Now let me finish this.  And what we‘ve got here, is we‘ve suddenly—oh, Rove was involved.  Oops.  The president says, “Anybody in my administration would be fired if they‘re involved.”  Rove‘s not—he‘s not fired.  The vice-president is involved.  The president‘s on a plane to Africa for 10 hours with the memo from the State Department. 

CARLSON:  Wait.  How about this?  How about I concede everything you said.  Everything you said is true.


CARLSON:  Bush is actually evil, he‘s saying.  I‘ll concede that.  You still haven‘t answered my question, which is, do Democrats really care about American national security being hurt in this instance?  Or are they merely leveraging this for political gain?  And if the former is true, why the hell aren‘t they trying to punish the person who leaked her name?

FENN:  Let‘s—let‘s forget about the politics.  But let‘s talk about...

CARLSON:  Answer my question. 

FENN:  I‘ll answer that.  The key thing here is you‘ve got an administration that doesn‘t think it answers to anybody.  It doesn‘t answer to the guy...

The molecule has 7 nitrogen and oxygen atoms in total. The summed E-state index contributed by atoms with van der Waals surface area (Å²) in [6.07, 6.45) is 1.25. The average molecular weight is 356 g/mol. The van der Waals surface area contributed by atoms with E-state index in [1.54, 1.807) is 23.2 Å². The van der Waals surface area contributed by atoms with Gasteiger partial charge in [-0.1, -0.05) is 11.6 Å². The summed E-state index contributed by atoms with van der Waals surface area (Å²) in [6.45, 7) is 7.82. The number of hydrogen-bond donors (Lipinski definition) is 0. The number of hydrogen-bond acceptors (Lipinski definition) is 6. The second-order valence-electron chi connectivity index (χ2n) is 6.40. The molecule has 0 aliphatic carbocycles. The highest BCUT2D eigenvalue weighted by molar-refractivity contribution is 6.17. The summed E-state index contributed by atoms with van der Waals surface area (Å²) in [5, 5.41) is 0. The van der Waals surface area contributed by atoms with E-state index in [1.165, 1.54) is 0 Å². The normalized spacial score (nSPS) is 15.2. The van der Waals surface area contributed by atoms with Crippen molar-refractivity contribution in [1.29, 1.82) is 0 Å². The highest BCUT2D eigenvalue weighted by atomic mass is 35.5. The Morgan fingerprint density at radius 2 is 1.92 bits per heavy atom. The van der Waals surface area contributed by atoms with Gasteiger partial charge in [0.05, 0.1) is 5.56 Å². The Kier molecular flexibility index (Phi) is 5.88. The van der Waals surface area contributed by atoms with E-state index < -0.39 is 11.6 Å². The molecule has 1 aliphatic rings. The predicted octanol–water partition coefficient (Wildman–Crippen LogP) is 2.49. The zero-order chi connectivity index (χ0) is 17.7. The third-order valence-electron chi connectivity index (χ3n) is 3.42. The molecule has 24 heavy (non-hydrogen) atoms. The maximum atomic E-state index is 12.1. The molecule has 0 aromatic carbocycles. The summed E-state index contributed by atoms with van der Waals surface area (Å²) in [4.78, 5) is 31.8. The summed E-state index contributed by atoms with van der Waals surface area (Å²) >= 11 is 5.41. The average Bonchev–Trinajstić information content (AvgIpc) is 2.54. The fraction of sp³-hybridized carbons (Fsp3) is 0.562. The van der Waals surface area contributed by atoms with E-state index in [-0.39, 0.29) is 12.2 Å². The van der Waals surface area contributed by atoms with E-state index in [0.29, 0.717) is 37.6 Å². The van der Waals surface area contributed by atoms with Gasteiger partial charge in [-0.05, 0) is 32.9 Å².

CARLSON:  We‘ve already stipulated they‘re evil.  So if...

HEWITT:  We‘ve got Satan on the table.

FENN:  In my—in my view, the notion of—of somebody like Karl Rove today, he did it with this.  Karl Rove, my goodness, he said—well, he was talking about the prosecutors.  “Oh, the Democrats are playing politics with this.”  You know, that‘s like being accused of being ugly by a frog.  I mean it‘s all politics in this town. 

CARLSON:  Peter—Peter, let me just, for the third time—and I will give up after this, since I‘m not a cruel man. 

FENN:  So...